One gratifying result of our endeavours so far is the successful appointment of a married couple. But we are fully aware of the problems besetting young academic families attempting to find a secure footing here in Heidelberg. Alongside child care, one of the crucial factors is the Heidelberg housing market. Today, Heidelberg Bürgermeister Gerner is with us and I should like to thank him in the name of the University for the sterling efforts of the City of Heidelberg to supply affordable housing for our younger colleagues in future.
Let me in conclusion express my heartfelt thanks to the new collegae who have elected to join the University of Heidelberg. With your assistance we intend to sharpen its profile, renew existing structures where necessary and enhance our position over and against our international competitors.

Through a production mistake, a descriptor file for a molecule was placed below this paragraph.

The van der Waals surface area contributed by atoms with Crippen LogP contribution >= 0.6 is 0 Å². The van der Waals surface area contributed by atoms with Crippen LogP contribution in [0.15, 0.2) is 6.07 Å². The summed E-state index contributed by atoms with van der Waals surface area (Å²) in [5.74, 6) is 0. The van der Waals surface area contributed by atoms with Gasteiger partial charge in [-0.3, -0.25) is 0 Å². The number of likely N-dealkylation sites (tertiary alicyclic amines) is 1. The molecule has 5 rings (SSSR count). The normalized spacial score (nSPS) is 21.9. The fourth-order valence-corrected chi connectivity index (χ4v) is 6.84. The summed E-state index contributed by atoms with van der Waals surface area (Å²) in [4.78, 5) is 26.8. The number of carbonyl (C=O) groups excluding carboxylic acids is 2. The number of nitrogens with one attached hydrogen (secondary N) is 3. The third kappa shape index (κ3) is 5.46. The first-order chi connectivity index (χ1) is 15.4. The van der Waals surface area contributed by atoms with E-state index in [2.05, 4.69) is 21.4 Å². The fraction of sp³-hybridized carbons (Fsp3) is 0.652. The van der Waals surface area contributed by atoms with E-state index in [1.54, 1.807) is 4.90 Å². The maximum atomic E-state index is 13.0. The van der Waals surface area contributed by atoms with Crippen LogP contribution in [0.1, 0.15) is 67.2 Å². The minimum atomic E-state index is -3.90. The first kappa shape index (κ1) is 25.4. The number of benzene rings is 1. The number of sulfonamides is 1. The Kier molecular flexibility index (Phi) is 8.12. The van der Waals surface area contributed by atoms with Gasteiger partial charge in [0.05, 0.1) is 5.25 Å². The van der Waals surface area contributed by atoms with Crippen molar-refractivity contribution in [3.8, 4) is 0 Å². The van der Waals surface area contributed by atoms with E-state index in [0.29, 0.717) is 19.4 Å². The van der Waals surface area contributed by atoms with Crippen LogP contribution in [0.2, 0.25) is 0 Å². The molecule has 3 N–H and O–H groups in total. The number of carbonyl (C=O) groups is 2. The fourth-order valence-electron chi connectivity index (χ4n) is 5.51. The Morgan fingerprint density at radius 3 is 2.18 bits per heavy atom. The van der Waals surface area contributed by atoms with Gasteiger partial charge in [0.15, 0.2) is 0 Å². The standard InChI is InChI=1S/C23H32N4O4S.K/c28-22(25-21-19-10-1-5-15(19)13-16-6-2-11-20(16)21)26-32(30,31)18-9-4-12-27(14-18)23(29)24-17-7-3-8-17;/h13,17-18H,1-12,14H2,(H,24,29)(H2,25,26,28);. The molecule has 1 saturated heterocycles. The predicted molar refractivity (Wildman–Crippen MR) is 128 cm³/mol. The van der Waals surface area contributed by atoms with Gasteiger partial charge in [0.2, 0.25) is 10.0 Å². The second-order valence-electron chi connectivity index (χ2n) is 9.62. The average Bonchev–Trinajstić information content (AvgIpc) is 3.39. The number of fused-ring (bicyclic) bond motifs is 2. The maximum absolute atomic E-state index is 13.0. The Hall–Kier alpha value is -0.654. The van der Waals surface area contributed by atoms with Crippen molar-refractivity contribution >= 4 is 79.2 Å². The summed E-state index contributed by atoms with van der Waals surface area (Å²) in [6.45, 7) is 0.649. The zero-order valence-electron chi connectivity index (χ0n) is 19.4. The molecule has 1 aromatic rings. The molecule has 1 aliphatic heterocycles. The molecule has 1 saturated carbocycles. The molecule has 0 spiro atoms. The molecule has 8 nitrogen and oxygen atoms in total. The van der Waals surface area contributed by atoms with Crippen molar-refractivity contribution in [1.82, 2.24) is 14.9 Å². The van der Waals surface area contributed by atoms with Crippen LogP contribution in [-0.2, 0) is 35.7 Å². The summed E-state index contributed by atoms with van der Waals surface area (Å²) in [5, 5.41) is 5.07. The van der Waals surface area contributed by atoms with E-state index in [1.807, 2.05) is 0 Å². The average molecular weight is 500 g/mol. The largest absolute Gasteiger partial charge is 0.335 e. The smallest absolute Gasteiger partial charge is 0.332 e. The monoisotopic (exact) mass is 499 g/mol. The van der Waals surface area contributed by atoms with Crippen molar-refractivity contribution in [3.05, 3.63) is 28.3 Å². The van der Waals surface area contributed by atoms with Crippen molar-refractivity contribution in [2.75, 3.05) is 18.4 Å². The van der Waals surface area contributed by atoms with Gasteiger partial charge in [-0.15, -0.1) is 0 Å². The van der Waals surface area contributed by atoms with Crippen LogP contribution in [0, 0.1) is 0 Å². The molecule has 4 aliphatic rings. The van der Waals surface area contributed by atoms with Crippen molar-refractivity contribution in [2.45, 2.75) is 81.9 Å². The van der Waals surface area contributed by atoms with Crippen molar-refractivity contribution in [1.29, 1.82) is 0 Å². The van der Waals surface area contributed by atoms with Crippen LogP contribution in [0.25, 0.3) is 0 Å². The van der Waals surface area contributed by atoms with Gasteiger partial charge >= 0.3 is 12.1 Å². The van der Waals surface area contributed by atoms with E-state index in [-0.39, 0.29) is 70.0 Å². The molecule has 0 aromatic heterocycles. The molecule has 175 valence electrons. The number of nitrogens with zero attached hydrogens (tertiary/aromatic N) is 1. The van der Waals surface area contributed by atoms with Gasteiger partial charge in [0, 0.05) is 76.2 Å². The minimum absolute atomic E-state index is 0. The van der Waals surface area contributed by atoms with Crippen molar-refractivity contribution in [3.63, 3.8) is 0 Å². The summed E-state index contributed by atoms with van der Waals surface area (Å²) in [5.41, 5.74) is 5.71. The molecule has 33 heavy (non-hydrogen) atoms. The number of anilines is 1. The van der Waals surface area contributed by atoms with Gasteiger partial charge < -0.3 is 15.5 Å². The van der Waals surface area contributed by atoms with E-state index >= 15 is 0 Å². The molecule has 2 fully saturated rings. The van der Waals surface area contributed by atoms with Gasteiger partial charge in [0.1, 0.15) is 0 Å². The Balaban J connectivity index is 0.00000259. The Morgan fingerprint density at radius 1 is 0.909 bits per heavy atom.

Regular visitors to the Professorium will know that it is traditional for me to round off with an injunction taken from the maritime sector. So here it comes. Hold fast! We must keep the ocean-going liner 'Ruperto Carola' close to the wind as it sets out for the high seas! This University cannot afford to slacken in its efforts to compete with the best of its competitors all over the world."
Please address any inquiries to:
Dr. Michael Schwarz
Press Officer of the University of Heidelberg
phone: 06221/542310, fax: 54317